I feel that with sikhitothemax being so widely used (I just need to add that I think the website is amazing and the person/people that took the time to compile it…my hats off to them) we need to perhaps examine the language being used.

  10. JeSuisDot says:

    I can see what you are saying Camille – and I may be overly-optimistic by saying this – but I think Children can be taught right and wrong without using the words “do not”. Children love to do what they aren’t allowed to do. In my experience, if you give kids a “why” behind whatever statement you make it tends to stick.

    As you said though, for adults, I definitely agree its an easy way out. Not only is thinking it out seen as being difficult, but challenging one’s own belief system.

    I feel that with sikhitothemax being so widely used (I just need to add that I think the website is amazing and the person/people that took the time to compile it…my hats off to them) we need to perhaps examine the language being used.

  11. Tanmit Sing says:

    Yeah, I kinda agree with you on this one.

    If we were to take those Do's and Dont's in the manner they are presented than we are definitely going to run into contradictions.

    How can it say "Do not associate with Manmukhs" when the Guru says to see the Guru in everyone.

    "Man tu jot saroop hai, apna mool pachaan"

    Your mind is divine, realize your potential"

    so essentially everyone has the potential to be at a high spiritual level, we shouldn't isolate a group or category of people.

    But i think we have to consider that the website probably put that up for young adults and kids so that they have a basic idea of what's prohibited. By no means should any of that taken to the extreme.

    But good post! :)

  12. Tanmit Sing says:

    Yeah, I kinda agree with you on this one.

    If we were to take those Do’s and Dont’s in the manner they are presented than we are definitely going to run into contradictions.

    How can it say “Do not associate with Manmukhs” when the Guru says to see the Guru in everyone.

    “Man tu jot saroop hai, apna mool pachaan”
    Your mind is divine, realize your potential”

    so essentially everyone has the potential to be at a high spiritual level, we shouldn’t isolate a group or category of people.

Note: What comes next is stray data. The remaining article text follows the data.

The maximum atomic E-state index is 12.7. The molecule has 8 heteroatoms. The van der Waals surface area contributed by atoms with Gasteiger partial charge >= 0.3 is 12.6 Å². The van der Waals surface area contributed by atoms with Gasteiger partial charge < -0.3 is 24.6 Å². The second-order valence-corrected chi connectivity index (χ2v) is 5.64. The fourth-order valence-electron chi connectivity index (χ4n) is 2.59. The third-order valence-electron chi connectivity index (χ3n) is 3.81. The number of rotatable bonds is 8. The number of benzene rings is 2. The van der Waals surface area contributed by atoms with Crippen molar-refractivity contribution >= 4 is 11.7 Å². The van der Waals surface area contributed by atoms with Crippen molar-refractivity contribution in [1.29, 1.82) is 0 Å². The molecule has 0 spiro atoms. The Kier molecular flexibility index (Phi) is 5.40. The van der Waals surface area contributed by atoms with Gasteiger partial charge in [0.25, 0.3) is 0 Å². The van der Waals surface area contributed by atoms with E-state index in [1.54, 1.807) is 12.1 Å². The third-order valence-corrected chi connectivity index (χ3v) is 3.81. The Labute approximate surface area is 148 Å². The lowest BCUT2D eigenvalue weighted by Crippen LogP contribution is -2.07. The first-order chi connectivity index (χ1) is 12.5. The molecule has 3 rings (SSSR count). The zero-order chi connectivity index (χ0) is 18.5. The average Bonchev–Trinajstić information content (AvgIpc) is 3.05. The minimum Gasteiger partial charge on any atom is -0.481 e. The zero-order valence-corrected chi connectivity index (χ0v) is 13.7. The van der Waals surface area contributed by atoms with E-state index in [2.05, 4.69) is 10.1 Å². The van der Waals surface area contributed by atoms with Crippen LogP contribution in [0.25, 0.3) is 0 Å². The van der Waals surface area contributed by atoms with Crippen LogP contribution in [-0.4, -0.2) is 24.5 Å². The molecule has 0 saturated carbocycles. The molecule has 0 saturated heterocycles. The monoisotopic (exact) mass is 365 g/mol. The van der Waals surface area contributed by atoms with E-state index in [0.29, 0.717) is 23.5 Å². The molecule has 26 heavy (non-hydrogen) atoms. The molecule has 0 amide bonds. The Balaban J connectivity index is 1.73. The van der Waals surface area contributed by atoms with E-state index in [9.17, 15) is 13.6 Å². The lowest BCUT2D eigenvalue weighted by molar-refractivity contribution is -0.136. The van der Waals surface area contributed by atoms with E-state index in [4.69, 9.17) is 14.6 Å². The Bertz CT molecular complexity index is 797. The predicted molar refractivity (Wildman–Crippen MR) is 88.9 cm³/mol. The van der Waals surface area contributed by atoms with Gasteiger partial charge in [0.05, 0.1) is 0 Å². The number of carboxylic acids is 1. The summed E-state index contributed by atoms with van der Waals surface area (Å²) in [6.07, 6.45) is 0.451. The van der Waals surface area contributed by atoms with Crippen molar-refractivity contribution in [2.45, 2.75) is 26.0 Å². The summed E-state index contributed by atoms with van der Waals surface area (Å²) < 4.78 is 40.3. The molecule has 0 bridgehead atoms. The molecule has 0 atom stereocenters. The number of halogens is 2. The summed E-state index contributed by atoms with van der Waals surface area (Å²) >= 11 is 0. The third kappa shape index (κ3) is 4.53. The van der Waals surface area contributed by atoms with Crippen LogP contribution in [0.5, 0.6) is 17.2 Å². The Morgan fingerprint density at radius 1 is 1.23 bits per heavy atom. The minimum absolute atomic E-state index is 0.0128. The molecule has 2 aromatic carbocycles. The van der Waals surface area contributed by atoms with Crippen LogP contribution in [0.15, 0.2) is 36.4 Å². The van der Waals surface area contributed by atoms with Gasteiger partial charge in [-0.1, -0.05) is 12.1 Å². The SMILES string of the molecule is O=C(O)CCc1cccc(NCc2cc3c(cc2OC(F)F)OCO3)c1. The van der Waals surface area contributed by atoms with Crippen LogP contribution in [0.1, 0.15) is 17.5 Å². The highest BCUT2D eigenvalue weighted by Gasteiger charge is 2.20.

But i think we have to consider that the website probably put that up for young adults and kids so that they have a basic idea of what’s prohibited. By no means should any of that taken to the extreme.

    But good post! :)

  13. Phulkari says:

    Camille and Mewa Singh,

    I agree it is important address:

    Look on any number of Sikh forums/discussion boards and so many threads begin with “Is it ok if I do…..”

    I’m with Mewa Singh on this one, I am much more concerned about the growing number of people who want a Cliff’s Notes guide to Sikhi.

    I am thinking a large part it has to do with the way Sikhi is practiced in Gurdwaras (I understand the role of individual responsibility for engaging in Sikhi, but as a Sikh institution and home of the Guru, the Gurdwara has its own responsibilities as well). For many in our generation, kathaa both linguistically and socially is related more towards our parents understanding. Furthermore, many of our Granthis can not even answer our questions or anyone else’s because of a lack of their own education in Sikhi. Hence, many of us, unfortunately, turn to “do and do not” lists to give us a straight answer.

  14. Phulkari says:

    Camille and Mewa Singh,

    I agree it is important address:

    Look on any number of Sikh forums/discussion boards and so many threads begin with Is it ok if I do..

    Im with Mewa Singh on this one, I am much more concerned about the growing number of people who want a Cliffs Notes guide to Sikhi.

    I am thinking a large part it has to do with the way Sikhi is practiced in Gurdwaras (I understand the role of individual responsibility for engaging in Sikhi, but as a Sikh institution and home of the Guru, the Gurdwara has its own responsibilities as well). For many in our generation, kathaa both linguistically and socially is related more towards our parents understanding. Furthermore, many of our Granthis can not even answer our questions or anyone elses because of a lack of their own education in Sikhi. Hence, many of us, unfortunately, turn to do and do not lists to give us a straight answer.